Recalling a Legless Daredevil
Tom Hawthorn, who writes from Victoria, B.C, discovers an obituary leading him to a forgotten character:
Howard Kessler, who died earlier this year, was a reporter in Oregon and California. He gave up the trade soon after the failure of his Mill City Log in an Oregon mill town. He then worked for the California Farm Bureau and later became a bookseller.
In 1934, he interrupted his studies at the University of Oregon to travel through Morocco and western Europe. He filed dispatches to his hometown newspaper, the Lethbridge Herald, in Alberta, Canada. (His father hailed from a family of barrel manufacturers from Dayton, Ohio. They settled on the Canadian Prairie near a hamlet named New Dayton after their old home.)
On his overseas expedition, Kessler interviewed the tennis great Bill Tilden over a roast beef dinner at The Savoy in London. In his career, he also had interviews with a handful of Hollywood stars, including Shirley Temple and Groucho Marx.
Of all the famous people Kessler he met, the one with whom he was most impressed was Charles Zimmy. He had first read the name in a Ripley's "Believe It Or Not!" cartoon.
As a boy, Charles Zibelman had fallen beneath a streetcar in Chicago, losing both legs below the hip. Zimmy later taught himself to golf and to drive a car with special mechanisms, but his claim to fame came as a marathon swimmer.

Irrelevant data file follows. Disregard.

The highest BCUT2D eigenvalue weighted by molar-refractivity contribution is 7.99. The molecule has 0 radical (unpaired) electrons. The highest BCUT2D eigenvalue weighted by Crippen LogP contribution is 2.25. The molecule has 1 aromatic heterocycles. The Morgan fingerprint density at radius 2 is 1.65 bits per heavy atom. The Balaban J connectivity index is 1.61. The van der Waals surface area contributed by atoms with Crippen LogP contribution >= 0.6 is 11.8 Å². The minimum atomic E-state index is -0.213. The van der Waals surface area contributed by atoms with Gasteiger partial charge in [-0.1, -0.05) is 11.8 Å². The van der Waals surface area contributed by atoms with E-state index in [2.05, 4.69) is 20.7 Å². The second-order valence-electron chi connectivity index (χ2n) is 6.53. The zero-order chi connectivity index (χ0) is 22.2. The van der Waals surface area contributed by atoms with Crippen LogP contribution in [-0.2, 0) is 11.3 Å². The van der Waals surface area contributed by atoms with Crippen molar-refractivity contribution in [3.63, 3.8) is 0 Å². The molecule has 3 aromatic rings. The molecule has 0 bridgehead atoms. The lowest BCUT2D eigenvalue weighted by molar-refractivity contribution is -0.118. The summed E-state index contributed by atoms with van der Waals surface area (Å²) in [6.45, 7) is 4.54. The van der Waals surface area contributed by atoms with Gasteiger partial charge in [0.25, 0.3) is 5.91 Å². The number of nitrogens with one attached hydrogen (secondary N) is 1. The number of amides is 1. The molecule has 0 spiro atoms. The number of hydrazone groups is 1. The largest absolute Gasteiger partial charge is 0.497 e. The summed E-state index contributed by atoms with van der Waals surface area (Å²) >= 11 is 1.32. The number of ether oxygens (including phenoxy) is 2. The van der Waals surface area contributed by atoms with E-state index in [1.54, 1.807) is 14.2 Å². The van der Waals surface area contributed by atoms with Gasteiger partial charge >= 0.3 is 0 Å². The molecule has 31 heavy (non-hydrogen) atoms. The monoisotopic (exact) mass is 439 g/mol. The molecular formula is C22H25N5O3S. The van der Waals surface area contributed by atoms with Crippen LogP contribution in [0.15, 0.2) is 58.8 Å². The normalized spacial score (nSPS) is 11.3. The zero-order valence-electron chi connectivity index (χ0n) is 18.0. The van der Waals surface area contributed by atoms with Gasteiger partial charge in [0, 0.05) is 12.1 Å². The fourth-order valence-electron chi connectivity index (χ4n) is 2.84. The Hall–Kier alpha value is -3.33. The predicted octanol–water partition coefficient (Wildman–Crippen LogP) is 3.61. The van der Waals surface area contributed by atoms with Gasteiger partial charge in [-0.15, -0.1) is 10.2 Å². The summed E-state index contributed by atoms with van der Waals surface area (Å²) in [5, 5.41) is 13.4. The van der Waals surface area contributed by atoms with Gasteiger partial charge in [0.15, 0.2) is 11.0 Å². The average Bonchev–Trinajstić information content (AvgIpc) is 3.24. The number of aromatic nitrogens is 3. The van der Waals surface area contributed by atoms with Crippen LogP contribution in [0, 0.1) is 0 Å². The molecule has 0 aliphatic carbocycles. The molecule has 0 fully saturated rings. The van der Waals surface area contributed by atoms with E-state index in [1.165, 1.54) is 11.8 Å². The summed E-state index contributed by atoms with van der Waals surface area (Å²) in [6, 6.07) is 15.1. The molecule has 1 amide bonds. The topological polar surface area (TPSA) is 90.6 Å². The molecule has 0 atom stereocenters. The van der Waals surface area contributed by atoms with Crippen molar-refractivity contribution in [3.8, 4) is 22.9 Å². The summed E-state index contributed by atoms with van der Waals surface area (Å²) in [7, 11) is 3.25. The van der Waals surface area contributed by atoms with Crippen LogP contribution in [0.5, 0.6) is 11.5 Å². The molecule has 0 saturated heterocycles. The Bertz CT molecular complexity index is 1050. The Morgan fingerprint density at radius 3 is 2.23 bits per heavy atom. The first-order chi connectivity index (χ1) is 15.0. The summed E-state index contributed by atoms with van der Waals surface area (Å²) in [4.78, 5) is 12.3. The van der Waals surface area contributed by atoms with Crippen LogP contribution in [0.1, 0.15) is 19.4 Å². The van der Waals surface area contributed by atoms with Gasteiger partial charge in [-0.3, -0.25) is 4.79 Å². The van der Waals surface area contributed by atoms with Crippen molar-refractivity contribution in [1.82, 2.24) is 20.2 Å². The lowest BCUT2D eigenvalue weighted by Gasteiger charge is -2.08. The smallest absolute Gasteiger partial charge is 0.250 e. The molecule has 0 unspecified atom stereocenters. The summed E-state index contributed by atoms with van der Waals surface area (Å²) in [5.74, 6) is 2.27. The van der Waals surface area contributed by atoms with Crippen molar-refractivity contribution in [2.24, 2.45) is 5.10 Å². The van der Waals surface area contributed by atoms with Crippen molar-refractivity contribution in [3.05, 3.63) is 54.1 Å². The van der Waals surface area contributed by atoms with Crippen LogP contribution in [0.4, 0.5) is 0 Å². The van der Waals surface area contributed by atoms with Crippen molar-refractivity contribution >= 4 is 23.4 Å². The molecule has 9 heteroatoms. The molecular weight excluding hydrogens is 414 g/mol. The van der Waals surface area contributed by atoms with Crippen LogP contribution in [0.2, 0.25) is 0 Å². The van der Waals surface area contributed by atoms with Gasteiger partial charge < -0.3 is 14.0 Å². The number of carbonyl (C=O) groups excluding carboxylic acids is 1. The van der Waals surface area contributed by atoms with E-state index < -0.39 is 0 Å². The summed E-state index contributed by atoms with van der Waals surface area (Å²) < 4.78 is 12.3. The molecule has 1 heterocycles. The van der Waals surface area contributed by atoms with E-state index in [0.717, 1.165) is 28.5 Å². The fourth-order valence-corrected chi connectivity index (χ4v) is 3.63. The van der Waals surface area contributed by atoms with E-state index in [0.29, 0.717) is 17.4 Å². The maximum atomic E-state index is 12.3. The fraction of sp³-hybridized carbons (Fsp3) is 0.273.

Kessler wrote that he found his conversation with Zimmy in a Spanish cabaret so engrossing that he nearly failed to notice the gyrations of the nearby cabaret dancers.
The swimmer made appearances on the carnival circuit as The Legless Wonder and The Human Fish. He tried to conquer the Catalina Channel, but failed, and had to abandon an attempt to cross the English Channel in 1933 after being stung by a jellyfish.
Despite those disappointments, the determination of the legless man caught the public imagination.
Zimmy claimed the record for continuous swimming by completing 100 consecutive hours -- four days and four hours, plus 15 seconds, just to be sure -- in a swimming pool in Hawaii.
In 1937, he splashed into the Hudson River from off the end of a dock at Albany, heading south to New York. He battled river tides, twice needing to pass Saugerties after he was carried back upstream.
Zimmy liked to amuse those who came to cheer him on by smoking a cigar as he swam on his back.
Newspapers covered his daily progress in breathless prose.
After six days in the chilly waters, his torso slathered in grease to retain heat, he called it quits at the 129th Street ferry dock in Manhattan.
He boldly suggested his next attempt would be to swim from Key West, Fla., to Havana.
The newspaper coverage of Zimmy's exploits seems to evaporate after 1937, his fate a mystery. He simply disappears from the printed record.
Meanwhile, the Ripley's feature continues to this day. In 1986, the cartoon published in the Lethbridge Herald, the same newspaper in which Kessler wrote a long feature about his encounter with The Human Fish, included this item:
"Charles ('Zimmy') Zibelman, who lost both his legs when he was nine, in 1937, at the age of 44, swam 145 miles down the Hudson River from Albany to N.Y. City, remaining in the water for 148 consecutive hours." Believe it or not.
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